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The day I decided surgery was for me…never looked back.

Authors: Zi Qin Ng; General Surgery Trainee; Department of General Surgery; Royal Perth Hospital; Perth, Western Australia; @kentng10

I am almost at the end of my general surgery training, yet it is just the beginning of another journey. I am in my final 6-month rotation in a new hospital. I was about to leave late in the evening on a third day of consecutive on-call. I received a trauma call (which was an infrequent event as this wasn’t a trauma hospital). I dashed through to the resuscitation bay in the Emergency Department (ED) and witnessed a chaotic scene with CPR ongoing. I heard briefly that the patient had a stab injury to the chest. The ED physician just did a left finger thoracostomy and blood was just pouring out. I took over and performed a resuscitative thoracotomy. I delivered the heart and repaired the penetrating injury, followed by cardiac massage. The patient miraculously survived.

The next day upon reflection of the event, I recalled how I decided surgery was for me. It wasn’t that long ago; I was still in my second year of medical school and the cardiovascular system was first taught to us. I thought cardiology was my main interest. I followed that interest with an elective in cardiology but felt the intricacies of ECG and pathological heart sounds were too hard to comprehend. I then came about surgical pathology which I thought was very simple and logical. The following summer, I decided to do my electives in general surgery. I was introduced to this Professor of Surgery (still currently practising in his 70s in Malaysia) who essentially was a generalist, and who was skilled to perform any operation. He was a paediatric surgeon by training, then later picked up adult general surgery with a focus on surgical oncology. In one of the ward rounds, I remember we saw a patient that he had just performed synchronous resection of the primary colon cancer with liver metastases. He was so passionate in explaining to me (then a third-year medical student) about the volume augmentation techniques in liver surgery which made a lot of unresectable disease became resectable. This was very inspiring to me given the fact that my late grandfather died from metachronous colorectal cancer with lung and brain metastases in the late 1990s. At that time, the only effective chemotherapy was 5- FU and other newer regimens were recently released. I remember him undergoing metastectomy for a brain metastasis due to raised intracranial pressure.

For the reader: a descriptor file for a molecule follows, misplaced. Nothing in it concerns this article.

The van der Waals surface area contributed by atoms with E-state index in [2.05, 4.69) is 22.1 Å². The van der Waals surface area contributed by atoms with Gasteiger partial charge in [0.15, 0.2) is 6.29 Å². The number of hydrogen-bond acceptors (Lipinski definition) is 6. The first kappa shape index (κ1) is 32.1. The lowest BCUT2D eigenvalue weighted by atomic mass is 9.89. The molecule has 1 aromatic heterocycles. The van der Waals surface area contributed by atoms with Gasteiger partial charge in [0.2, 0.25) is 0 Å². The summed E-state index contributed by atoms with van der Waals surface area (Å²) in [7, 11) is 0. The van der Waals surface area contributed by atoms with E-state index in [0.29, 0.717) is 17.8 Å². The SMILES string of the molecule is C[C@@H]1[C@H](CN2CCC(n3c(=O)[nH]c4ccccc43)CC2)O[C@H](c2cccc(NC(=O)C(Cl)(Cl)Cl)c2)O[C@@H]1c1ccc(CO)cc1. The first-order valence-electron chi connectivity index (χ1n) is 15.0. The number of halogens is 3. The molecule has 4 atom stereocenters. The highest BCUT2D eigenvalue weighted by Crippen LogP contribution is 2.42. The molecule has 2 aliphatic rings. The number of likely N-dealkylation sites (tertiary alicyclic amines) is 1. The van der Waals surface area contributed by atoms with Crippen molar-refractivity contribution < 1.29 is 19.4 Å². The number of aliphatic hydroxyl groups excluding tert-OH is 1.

This was where I was introduced to the beauty of surgery – the ability to offer hope, and I decided that surgery was my chosen path. Along my surgical career, my patients continue to inspire me in different ways. It is no doubt a privilege to care for them, to be trusted to perform their operation and to be an advocate for them in their sickest moments. People often talk about regrets with the retrospect-o-scope. For me, through the lenses of the future-o-scope, I don’t think I will ever have any regrets about the day when I decided surgery was for me.


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